2017 Black & White Gala a success
Thank you to all who attended and supported our 2107 Black & White Gala. With 300 party revelers, the atmosphere was dynamic and our wonderful band, the Rich Posmontier Ensemble, kept everyone on their toes dancing; no one wanted the evening of enchantment to end. The gala’s origins started to bring members of the board, our partners and our community together to celebrate Chestnut Hill. We were happy to deliver on that promise!
We were delighted to have honorary chairs Attorney Kate Cacciamani and Director and CEO of the Woodmere Art Museum Bill Valerio be so involved with our committee. Kate shared her story of growing up just outside of Scranton, Pa., and hearing about Chestnut Hill from her great Aunt Mary Agnes Brown from Brooklyn, who attended Chestnut Hill College (class of 1944). Thanks to Bill’s efforts, we added a splash of color to the Black and White Gala with beautiful Alexander Calder artwork for our invitation from Woodmere’s collection. That splash of color carried over with art supply donations from attendees for the Jenks Academy of the Arts and Sciences.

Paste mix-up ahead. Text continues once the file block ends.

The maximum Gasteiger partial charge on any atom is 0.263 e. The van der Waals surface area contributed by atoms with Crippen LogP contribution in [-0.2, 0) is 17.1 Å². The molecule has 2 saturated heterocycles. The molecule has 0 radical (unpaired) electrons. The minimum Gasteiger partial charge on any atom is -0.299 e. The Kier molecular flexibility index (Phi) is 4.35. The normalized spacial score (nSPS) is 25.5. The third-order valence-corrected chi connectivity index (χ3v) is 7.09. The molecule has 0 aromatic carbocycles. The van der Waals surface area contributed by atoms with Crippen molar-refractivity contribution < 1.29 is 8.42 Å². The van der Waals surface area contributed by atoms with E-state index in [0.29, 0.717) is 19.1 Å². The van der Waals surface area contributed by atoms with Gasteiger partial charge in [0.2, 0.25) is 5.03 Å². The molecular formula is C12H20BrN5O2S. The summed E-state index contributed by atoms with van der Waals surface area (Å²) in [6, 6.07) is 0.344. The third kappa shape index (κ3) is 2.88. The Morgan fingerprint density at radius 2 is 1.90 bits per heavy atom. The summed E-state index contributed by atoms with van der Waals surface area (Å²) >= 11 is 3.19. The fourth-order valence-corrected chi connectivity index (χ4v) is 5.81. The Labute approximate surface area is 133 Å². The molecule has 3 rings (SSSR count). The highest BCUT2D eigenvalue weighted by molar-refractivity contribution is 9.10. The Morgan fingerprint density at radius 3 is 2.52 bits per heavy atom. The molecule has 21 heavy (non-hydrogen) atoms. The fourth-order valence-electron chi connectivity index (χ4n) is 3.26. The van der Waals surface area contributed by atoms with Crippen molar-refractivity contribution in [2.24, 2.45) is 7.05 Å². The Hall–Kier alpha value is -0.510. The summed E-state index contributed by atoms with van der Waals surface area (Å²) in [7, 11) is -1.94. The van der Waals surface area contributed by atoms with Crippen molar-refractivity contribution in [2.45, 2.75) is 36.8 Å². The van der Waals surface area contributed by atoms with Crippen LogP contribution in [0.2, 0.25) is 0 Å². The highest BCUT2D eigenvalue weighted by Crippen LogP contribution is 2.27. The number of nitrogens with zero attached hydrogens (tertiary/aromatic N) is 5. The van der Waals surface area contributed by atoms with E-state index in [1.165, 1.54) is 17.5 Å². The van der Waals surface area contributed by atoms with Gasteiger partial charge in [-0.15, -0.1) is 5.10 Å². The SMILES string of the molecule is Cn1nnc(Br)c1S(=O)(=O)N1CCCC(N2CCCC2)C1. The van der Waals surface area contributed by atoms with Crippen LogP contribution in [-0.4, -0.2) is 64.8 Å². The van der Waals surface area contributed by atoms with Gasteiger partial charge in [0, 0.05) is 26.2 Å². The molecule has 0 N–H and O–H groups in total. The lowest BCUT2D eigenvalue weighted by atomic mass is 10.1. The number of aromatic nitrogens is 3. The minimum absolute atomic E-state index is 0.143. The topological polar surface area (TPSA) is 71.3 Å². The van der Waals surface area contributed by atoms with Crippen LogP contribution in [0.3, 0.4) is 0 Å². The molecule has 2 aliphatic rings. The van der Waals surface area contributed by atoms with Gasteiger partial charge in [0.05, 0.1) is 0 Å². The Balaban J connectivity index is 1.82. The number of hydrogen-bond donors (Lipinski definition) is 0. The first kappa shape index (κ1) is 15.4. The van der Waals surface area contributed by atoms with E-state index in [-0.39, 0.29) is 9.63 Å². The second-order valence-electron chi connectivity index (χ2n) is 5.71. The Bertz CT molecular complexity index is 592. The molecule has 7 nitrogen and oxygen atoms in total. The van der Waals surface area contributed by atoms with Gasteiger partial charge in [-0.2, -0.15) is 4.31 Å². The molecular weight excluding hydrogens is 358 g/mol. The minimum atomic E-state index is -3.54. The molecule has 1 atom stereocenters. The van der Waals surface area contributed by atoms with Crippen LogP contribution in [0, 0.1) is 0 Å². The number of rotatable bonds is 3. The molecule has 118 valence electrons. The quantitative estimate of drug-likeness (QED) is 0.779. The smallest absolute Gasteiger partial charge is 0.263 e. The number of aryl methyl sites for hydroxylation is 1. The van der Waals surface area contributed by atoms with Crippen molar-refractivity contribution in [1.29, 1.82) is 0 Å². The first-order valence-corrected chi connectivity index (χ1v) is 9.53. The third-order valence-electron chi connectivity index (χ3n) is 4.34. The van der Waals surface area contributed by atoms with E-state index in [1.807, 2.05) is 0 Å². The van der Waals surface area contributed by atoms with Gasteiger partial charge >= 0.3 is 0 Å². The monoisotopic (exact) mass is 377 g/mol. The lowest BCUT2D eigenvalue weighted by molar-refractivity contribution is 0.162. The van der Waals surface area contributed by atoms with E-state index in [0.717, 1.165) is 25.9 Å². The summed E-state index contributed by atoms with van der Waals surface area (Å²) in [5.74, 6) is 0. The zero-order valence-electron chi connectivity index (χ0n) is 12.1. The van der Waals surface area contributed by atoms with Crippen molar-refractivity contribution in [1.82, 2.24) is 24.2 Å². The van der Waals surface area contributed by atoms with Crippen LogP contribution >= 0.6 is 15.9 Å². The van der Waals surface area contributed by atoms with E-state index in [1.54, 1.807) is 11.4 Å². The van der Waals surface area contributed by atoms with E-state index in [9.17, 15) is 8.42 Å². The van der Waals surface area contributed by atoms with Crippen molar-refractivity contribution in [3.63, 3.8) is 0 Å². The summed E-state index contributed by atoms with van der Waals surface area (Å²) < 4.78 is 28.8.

The gala benefited the Chestnut Hill Community Association and allows us to maintain Chestnut Hill as a vibrant and special place to live. The Community Association is a volunteer organization whose fingerprints you can find all over the events held in Chestnut Hill from the Pastorius Park Concerts, to Movie Nights, the Holiday House Tour and Hoops Madness.
We had extremely generous sponsors, and we thank them for all their donations. Our generous Main Sponsors were: Bowman Properties and Chestnut Hill Hospital. Our Classic Sponsors were George Woodward Company, Kurfiss Sotheby’s Realty, Merrill Lynch the Nottingham-Goodman Group, Pepper Hamilton, Springside Chestnut Hill Academy and St. Clair CPA Solutions.
Our Event Sponsors were: Hirshorn Boothby, Norwood Academy, Northern Ophthalmic Associates, the Spice Rack and Your Mercedes.Com. Our in-kind sponsors were: Chestnut Hill Brewing, the Chestnut Hill Local, Fresh Market, Laurel Hill Gardens, Wawa and Weavers Way.
We had a fantastic Black and White Gala Committee this year. Thank you to my fellow committee members Kate Cacciamani, Bill Valerio, Cathy Brzozowski, Fred Holzerman, Andy Kite, Andrea Nash, Kerry Noone, Chris Padova, Marilyn Paucker (chair), Joanne Pizzano, Joe Pizzano, Dan Pulka, Anne Standish and Jean Wedgwood.
We’re already making plans for our 2018 Gala and hope to see you there!
Laura Lucas, President
Chestnut Hill Community Association
Krasner the right choice for DA
What do we want from our district attorney, the city’s chief law enforcement officer? The choice we make in this election could have profound consequences for many years to come.
Voters in the 9th Ward, which includes all of Chestnut Hill and the upper half of Mount Airy are well aware of the importance of voting and have one of the highest voter turnout percentages in the city. This year amidst the unpredictable events at the federal level, local public officials take on added significance.